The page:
Mind Fields – Overdose!

Mind Fields

I didn’t think one could overdose on cannabis.

I was wrong. You can. I did. 

I use tincture that I buy from a local grower. It wasn’t the tincture’s fault. I made a mistake. The bottle comes with an eye dropper for dosage measurements and this particular bottle was so low on tincture that I couldn’t fill an eyedropper. So I simply up-ended the thing and poured it down my gullet. That’s not even a dose’s worth, I thought, and proceeded to add another half dropper from a new bottle.

Uh oh. 

I’ve been a hard core doper for much of my life and cannabis didn’t scare me one little bit. The most egregious overdose I ever had was with pharmaceutical Ketamine. Oh lord, that was dangerous. I made a perilous mistake and measured out a decimal point one too many after reading the Physician’s Desk Manual. I guess I wasn’t tracking too well even before taking the drug. That decimal point represented a ten times overdose.

After taking that stuff, I became completely dissociated. I was alone in the house. I sat in front of a candle, too terrified to move, while the candle burned down from its top to a mere stub. It was dark when I took the ketamine. It was light by the time I recovered enough to take stock and shake myself out of the trance. 

That was my most profound and wretched experience in a lifetime of drug abuse. Until yesterday.  I didn’t have enough awe for the cannabis tincture. I should have known better.

I proceeded with my normal day of chores and piano practice until I was pretty bone tired. I retreated to the bedroom, where I joined my wife for some late afternoon TV watching.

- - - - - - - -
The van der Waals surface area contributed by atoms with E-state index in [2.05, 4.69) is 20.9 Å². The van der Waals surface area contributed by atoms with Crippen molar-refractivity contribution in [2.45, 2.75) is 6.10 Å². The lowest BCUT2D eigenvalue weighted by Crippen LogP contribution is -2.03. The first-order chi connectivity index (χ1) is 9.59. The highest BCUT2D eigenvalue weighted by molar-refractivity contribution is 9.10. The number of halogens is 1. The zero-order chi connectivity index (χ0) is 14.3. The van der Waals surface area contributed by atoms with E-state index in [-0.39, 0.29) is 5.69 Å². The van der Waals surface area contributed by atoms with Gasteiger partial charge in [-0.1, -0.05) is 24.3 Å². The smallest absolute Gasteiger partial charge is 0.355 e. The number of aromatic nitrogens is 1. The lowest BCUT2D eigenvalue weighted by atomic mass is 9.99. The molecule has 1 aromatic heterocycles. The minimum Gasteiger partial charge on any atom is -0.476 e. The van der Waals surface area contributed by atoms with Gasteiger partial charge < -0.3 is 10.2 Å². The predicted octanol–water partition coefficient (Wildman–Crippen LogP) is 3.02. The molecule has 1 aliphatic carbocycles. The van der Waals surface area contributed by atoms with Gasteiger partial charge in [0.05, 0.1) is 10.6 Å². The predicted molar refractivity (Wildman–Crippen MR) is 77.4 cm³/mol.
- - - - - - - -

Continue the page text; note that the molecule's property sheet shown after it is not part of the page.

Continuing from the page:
I began to roll around inside my body. That was very strange. I felt VERY STRANGE and somewhat close to a state of panic. My cognitive ability retreated to a little corner of mind. About ten percent of me was still present. In that corner I recognized that I had taken too much THC tincture. I could use that ten percent to get out my tool box for the treatment of anxiety. Deep breathing. Yoga. Everything. The alternative was simply panic.

My wife recognized that I was in an odd state. She is forbearing and reluctant to interfere in my escapades. I had to slide the words out of my mouth. “I am feeling very dissociated.” 

I was confused. Where am I? I had to ask of myself. What is that? I was referring not so much to the TV but the programming that was on it. I recognized one of our favorite shows, a veterinary adventure, but I couldn’t connect with the content. I wanted to. It seemed petty and ridiculous in light of my emergency. I tried to explain it to Fox.

“Too much THC”. I struggled to form the words. Fox got the message.

“Can I help?” I didn’t know what to tell her. The idea of food crossed my mind. It might dilute further enhancement. It might bring me down. I wanted to come down. “Can you…banana dr…drink?”

“Don’t move from there,” she cautioned wisely. I didn’t move. I felt the urge to get up, but I listened to what my astute partner said. 

It’s easy to say, “I was sooo fucked up!” What does that mean? There are a billion versions of “fucked up” and some of them are not great. I was so fucked up that my very consciousness was tied in a knot. I didn’t know where “here” was. I didn’t know whether or not I was “here”. 

For further reference, it’s a good idea to know that you are “here”. Not knowing is a weak place, it’s ghostly and things can knock you over. I don’t want to ever get knocked over by anything.

I am HERE.

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